I’ll stick with the music.

The Black Keys, the baby of two childhood friends Dan Auerbach and Patrick Carney, has produced excellent scratchy garage rock since the band’s inception in 2001, and since then the band has continued to evolve as an inventive propagator of engaging, catchy rock music, and this has helped the duo develop a loyal fan base. Turn Blue, the band’s 8th studio album, involved some tenseness (as expected in the creation of any album) and a lot of new exploration for the band, which helped produce some fascinating tunes that take the Black Keys out of its comfort zone.

“Weight of Love” is a perfect indication of this. The inception of the song draws out two chords, distorted guitar, and distended percussion.  The first two minutes plays like pre-Dark Side Pink Floyd mixed with Burton’s spaghetti-western inspired Rome. The song then transforms to a sprawling rock piece with echoed harmonies and wall-of-sound keys. There are so many elements magically combined into this piece and this combination is done incredibly well. It is masterful. The fear was that it would be too self-indulgent, but, instead, the song actually blends 50 years of rock music elements and takes on past and present with ferocity and listenability. Excellent piece.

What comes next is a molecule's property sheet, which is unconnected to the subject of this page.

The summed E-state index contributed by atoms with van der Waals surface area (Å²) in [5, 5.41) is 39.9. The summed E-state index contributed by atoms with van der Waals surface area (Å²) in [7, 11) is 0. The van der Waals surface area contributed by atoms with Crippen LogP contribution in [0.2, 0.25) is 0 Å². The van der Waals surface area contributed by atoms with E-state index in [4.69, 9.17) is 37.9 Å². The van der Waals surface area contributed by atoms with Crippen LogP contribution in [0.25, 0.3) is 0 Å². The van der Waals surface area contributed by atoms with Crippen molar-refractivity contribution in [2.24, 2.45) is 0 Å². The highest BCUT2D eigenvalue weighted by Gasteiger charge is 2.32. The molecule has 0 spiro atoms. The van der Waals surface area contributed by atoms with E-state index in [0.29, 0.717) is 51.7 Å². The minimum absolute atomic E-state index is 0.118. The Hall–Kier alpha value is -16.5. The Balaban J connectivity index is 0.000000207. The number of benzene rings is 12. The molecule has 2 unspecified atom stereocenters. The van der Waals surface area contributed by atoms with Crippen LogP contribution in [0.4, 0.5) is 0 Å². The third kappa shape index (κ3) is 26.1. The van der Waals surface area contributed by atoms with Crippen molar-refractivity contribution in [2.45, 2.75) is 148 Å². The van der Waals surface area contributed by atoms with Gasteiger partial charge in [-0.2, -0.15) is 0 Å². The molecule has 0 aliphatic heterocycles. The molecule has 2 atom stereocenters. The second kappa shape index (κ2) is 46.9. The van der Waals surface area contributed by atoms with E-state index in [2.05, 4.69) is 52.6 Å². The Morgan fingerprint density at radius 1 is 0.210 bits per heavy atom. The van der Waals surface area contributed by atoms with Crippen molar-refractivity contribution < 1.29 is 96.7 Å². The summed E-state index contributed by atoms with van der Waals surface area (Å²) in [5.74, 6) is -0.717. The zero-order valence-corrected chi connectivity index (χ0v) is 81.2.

“Gotta Get Away” is refreshing. It’s a jaunty on traditional Black Keys garage rock. It is an infectious song with drawn-out keys and jocular instrumentation. It’s just a joy to listen to, so do so, and have a wonderful holiday!

Listen to more – Black Keys Website

The Recovery Blues – Dave Powell and the Lonely Gales

18 May

Dave Powell and the Lonely Gales

I am typing this with one hand. That is the major reason why I have not posted in a week. Shoulder surgery has left my left arm unavailable for use. One-handed typing is cumbersome! That being said, I plan on trying to post as often as I am able despite this temporary disability. For now, I am encountering the recovery blues.

Dave Powell, a wayworn blues musician from the swamplands for Louisiana, is part of the true blues movement among young musicians, and his most recent EP Recovery Blues is a 5-track EP that “catalogues his descent into substance abuse and depression, and the ragged road he trudged back home to health and happiness.” (http://noisetrade.com/davepowell).